She gently bit the fleshy lobe near her mouth before moving downward. Lark said as she rained kisses along Rosethorn’s neck, “You’re going to be flying when I bring you Healtouch’s pleasure.”
“Promises, promises,” Rosethorn said, breathlessly.
The darkness hid Lark’s smirk as she led the trembling Dedicate to a nearby tree. Pushing Rosethorn against it, Lark started her exploration. She always kept her promises.
Still raining kisses on Rosethorn’s neck, she slipped her hands underneath the plant mage’s tunic. Her traveling hands moved the tunic up, exposing skin to the fire-light, as she reached for the other woman’s breasts. Her hands covered them for a moment before she started using her fingers to tease them.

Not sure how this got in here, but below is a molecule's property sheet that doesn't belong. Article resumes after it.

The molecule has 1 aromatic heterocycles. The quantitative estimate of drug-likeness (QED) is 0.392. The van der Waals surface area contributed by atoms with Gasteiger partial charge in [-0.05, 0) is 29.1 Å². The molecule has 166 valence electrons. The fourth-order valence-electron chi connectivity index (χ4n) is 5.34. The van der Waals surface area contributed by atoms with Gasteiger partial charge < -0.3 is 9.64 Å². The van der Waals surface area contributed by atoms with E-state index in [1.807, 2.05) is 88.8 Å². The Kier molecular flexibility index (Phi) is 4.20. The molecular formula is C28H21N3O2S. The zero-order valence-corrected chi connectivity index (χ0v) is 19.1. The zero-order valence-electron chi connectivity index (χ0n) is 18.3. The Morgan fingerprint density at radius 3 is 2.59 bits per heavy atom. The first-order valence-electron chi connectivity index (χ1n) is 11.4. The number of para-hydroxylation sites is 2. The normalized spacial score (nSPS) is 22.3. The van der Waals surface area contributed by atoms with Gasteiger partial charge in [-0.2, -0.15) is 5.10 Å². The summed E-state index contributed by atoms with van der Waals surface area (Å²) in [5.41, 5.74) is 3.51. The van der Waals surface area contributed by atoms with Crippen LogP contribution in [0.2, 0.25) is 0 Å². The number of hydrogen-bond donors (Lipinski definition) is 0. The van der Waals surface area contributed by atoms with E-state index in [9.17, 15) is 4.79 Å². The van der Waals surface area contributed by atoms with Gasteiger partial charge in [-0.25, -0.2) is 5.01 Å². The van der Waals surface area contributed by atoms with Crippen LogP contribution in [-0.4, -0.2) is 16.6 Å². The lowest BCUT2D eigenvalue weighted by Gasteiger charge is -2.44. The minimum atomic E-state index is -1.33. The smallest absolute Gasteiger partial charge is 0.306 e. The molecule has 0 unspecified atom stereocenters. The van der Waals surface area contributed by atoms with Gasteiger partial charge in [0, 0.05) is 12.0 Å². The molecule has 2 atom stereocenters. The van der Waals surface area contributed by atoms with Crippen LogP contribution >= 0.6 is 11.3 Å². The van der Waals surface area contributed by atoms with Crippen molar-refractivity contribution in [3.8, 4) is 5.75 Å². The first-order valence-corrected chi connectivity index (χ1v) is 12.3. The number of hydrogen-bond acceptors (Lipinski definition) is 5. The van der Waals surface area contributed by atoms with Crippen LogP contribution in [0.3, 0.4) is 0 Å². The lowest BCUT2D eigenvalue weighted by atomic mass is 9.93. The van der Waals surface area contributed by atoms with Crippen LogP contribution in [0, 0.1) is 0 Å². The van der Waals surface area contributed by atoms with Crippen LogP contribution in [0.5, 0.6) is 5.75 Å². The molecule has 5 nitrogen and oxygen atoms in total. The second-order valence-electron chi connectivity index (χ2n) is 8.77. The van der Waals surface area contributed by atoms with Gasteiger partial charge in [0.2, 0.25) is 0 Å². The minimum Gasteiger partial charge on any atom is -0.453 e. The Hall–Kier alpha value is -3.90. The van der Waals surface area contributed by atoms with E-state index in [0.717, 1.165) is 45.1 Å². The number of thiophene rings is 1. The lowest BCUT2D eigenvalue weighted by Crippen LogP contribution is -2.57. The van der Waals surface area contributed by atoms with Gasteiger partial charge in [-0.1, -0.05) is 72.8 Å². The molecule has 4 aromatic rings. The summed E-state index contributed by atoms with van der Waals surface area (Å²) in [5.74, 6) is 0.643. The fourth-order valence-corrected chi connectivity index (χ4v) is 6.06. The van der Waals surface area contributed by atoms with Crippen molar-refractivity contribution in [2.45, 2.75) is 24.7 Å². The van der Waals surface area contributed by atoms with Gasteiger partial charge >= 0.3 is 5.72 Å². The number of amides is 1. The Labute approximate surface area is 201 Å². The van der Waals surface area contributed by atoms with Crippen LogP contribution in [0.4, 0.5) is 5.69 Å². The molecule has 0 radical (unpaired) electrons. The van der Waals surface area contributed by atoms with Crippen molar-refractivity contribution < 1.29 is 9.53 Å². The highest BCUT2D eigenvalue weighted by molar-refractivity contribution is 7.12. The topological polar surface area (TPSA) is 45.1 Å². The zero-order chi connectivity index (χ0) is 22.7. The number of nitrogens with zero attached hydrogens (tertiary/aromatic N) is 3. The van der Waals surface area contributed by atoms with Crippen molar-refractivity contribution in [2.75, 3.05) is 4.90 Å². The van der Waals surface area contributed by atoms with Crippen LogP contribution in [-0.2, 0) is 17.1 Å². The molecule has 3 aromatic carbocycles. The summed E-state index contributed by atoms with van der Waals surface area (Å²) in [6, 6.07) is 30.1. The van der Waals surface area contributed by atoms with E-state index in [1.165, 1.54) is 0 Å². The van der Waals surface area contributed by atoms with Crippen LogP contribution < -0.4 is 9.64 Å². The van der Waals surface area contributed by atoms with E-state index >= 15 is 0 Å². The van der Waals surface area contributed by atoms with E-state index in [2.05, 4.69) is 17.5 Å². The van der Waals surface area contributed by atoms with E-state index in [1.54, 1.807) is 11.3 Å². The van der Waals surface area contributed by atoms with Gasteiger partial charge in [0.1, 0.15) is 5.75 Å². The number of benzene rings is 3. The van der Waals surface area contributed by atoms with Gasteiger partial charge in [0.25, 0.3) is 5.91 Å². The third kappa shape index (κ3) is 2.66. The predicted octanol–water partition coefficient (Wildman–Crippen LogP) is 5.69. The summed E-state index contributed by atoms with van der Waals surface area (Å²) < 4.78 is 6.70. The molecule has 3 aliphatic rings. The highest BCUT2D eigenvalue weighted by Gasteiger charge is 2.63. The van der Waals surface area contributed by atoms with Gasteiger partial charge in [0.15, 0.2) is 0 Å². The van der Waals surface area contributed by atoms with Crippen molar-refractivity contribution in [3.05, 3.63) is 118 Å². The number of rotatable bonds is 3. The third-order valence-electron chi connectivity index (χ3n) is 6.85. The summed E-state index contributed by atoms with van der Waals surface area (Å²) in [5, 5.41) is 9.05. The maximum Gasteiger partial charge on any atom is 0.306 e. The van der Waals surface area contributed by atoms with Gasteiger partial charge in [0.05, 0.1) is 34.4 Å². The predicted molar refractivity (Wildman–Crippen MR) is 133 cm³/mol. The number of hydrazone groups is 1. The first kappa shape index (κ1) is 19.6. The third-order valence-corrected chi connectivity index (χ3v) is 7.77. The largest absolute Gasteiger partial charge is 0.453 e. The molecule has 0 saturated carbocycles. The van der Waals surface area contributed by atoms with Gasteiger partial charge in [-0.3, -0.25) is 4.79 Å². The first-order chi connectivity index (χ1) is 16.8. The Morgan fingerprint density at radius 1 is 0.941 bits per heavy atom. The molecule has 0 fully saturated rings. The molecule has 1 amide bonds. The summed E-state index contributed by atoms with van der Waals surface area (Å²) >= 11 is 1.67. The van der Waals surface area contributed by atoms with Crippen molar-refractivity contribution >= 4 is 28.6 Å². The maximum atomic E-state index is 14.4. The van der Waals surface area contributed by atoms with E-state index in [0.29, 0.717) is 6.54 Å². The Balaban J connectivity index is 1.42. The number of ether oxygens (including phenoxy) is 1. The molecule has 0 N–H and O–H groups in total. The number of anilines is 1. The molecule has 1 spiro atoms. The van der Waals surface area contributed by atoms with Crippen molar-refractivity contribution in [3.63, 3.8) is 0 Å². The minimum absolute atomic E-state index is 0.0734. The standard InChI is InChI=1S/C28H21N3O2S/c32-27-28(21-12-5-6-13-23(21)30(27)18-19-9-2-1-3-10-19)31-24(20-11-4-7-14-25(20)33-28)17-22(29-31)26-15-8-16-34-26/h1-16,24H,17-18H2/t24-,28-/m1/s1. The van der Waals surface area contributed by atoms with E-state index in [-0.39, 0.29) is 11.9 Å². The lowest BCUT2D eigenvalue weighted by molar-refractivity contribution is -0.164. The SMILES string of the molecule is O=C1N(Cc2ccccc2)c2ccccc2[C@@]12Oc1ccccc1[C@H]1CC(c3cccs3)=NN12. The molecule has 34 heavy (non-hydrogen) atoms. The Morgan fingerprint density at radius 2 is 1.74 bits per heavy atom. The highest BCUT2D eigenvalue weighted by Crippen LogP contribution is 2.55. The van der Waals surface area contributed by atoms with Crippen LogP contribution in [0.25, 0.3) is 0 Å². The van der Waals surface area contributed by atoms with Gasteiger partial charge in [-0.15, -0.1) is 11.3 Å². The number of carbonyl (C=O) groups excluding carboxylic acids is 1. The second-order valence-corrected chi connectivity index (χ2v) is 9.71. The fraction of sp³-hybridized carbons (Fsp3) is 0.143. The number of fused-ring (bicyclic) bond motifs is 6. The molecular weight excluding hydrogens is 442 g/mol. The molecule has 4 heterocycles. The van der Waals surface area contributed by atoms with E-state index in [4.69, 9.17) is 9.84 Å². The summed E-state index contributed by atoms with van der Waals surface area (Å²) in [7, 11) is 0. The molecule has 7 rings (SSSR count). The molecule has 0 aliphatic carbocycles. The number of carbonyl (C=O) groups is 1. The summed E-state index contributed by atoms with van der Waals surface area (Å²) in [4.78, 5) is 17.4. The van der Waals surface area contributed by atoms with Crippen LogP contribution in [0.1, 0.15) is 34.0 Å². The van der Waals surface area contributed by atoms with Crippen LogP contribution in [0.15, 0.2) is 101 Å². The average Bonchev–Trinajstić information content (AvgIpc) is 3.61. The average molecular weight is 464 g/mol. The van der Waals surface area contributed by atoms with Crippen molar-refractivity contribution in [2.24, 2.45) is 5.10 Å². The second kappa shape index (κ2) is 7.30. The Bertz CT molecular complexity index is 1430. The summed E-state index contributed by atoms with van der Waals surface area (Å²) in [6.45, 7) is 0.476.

Rosethorn leaned her head back against the tree as she panted. She wondered why they had waited so long and when Lark loosened the string so her breeches, she no longer cared about why they had waited.
The sounds Rosethorn made caused Lark’s patience to disappear. She knelt, pulling Rosethorn’s breeches down with her. A quick pull to free one of her legs from the breeches, and Lark moved the free leg across her shoulder. Rosethorn pressed her head even harder against the tree and gasped when she felt Lark’s tongue, “Oh Mila. There! Ah, Green Man.”
Lark had learned a few things on her travels and she wanted to show them all to Rosethorn. All that would come later. Now, she just wanted to make Rosethorn celebrate before the gods and she moved her mouth over the full, bud of Rosethorn’s desire.
Rosethorn didn’t last long. She climaxed while crying out the name of Lark and their Earth gods.